Mobile data needs to get this much cheaper before most of the world can afford it

By Alyssa
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By: Joon Ian Wong

 

Cloud computing and wireless communications are illustrated by streaks of colored lights flowing through a high altitude cloud cover.

Most of the world can’t afford mobile data at current prices. About 43% of the world’s population can afford 500 MB of mobile data a month right now. In order to double that number, data costs have to fall by 70% globally, according to a new study by Strategy&, a unit of the consulting firm PwC.

Here’s what that looks like charted in 14 countries:

The study, conducted for Facebook’s controversial Internet.org initiative, which aims to provide internet access to currently unconnected populations, defines “affordable” as a prepaid data plan that allows up to 500 MB of use a month, and costing 5% or less of a person’s gross monthly income. Even those assumptions may be conservative. The average user in a rich country uses 630 MB of data a month, and that figure is kept low because of widespread availability of wifi networks, some of which are free. If WiFi use is taken into account, rich-country users eat up 2 GB of data monthly, according to the report.

What does 500MB of data get you? Every day, 800 plain-text emails, or 17 web pages, or eight minutes of video, according to a global study on internet connectivity published by Internet.org in February.

The problem isn’t going away any time soon. Unlike the rich world, many emerging markets don’t have an infrastructure of wifi networks. If emerging market users behaved like their counterparts in wealthy markets, their mobile data consumption would also be as much as 2 GB, but would cost them considerably more given the lack of free wifi.

The solution, according to the report, is not rolling out more high-bandwidth mobile networks. That’s unlikely to work out economically. Instead, the authors advocate for quasi-public high-speed wifi points where users can periodically go to download data-heavy content, like videos.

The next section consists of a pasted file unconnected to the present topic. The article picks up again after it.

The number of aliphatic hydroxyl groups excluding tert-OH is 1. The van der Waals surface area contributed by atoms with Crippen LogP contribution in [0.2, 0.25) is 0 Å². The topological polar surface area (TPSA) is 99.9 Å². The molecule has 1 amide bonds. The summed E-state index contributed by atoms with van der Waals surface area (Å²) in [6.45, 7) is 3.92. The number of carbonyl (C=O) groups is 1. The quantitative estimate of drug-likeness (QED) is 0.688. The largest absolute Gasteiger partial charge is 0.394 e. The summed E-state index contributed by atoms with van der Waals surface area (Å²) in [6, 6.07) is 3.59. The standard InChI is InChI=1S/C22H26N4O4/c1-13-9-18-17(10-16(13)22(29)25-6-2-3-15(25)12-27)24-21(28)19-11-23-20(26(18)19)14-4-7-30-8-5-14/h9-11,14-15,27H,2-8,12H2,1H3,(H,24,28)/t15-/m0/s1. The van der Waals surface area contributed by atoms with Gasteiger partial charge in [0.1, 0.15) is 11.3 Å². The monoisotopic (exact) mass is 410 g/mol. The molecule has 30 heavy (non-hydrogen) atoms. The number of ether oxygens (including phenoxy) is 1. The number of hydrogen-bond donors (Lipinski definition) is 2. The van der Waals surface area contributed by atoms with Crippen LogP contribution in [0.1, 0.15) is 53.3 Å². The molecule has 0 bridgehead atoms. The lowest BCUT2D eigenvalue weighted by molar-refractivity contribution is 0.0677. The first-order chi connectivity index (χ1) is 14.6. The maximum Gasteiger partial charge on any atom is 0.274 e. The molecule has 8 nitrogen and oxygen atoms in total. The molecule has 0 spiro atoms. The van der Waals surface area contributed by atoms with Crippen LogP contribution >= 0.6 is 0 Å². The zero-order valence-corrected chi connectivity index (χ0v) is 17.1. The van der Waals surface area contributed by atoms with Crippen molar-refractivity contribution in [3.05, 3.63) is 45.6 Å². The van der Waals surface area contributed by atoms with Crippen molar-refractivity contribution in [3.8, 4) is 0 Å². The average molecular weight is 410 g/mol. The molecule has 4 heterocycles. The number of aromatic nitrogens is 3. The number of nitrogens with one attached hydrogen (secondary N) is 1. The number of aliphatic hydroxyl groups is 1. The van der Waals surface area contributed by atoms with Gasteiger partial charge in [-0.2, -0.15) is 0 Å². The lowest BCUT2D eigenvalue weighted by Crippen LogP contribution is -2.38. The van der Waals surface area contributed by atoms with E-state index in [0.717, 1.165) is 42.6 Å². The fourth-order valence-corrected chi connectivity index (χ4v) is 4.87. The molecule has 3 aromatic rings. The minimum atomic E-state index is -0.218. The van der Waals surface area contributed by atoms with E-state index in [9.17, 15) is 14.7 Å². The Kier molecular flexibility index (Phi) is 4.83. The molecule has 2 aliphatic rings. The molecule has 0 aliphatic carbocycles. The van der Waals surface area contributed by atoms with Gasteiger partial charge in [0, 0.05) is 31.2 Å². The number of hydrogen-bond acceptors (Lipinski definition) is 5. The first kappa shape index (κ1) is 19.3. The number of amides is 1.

YouTube’s smartphone apps in India, the Philippines, and Indonesia already have a feature that allows users to store and play back videos, even if their phones are offline. In Nigeria, a company called Kiora operates “content zones,” essentially a WiFi hotspot, where customers can download data-intensive content like movies.

The “content zone” example is just one way in which the internet of the future will develop quite differently for the next billion users. As the authors note: “The changes that will connect billions of the poorest to the Internet will also reshape it … as the global center of economic activity shifts to the South and to the East, so too will the norms that govern Internet usage.”

 

To discuss this and other topics about the future of technology, finance, life sciences and more, join the Future Realities discussion on LinkedIn.

Closing the Digital Divide

By Alyssa
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According to a recent study by the World Bank, only 19.2% of the people in sub-Saharan Africa and 16.6% of residents of South Asia have internet access, compared with nearly 80% of those in Europe. This dramatic gap is often referred to as the “Digital Divide,” putting developing countries at a distinct disadvantage for economic growth, social mobility and citizen engagement.

clicktotweetClick to Tweet: Can Low-Earth-orbit satellites succeed in beaming affordable #internet everywhere? #3DSCompass http://bit.ly/CloDigDiv

Now, however, thanks to advances in technology and the efforts of entrepreneurial risk takers, a number of firms are racing to launch advanced satellite systems that promise to bring broadband internet access – even multichannel video streaming – to parts of the world that still lack such basics as around-the-clock electricity and landline telephones.

clicktotweetClick to Tweet: If you provide Wi-Fi access to a lemonade vendor in Africa, can it transform his business? #3DSCompass http://bit.ly/CloDigDiv

A article in the most recent issue of Compass magazine explores several different projects that aim to bridge the digital divide.  These include including OneWeb which plans to ring the Earth with a chain of 648 small satellites that can transmit to simple terminals anywhere on the planet and CMMB Vision, which aims to provide audio, video and internet services at little or no cost in China, India and the Southeast Asia countries.  It also covers Facebook CEO Mark Zuckerberg’s Internet.org initiative and Google’s Project Loon.  What will such projects mean for citizens, business and government if Internet access becomes more widespread? Come discover more about these innovative projects that aim to provide digital access to every corner of the world.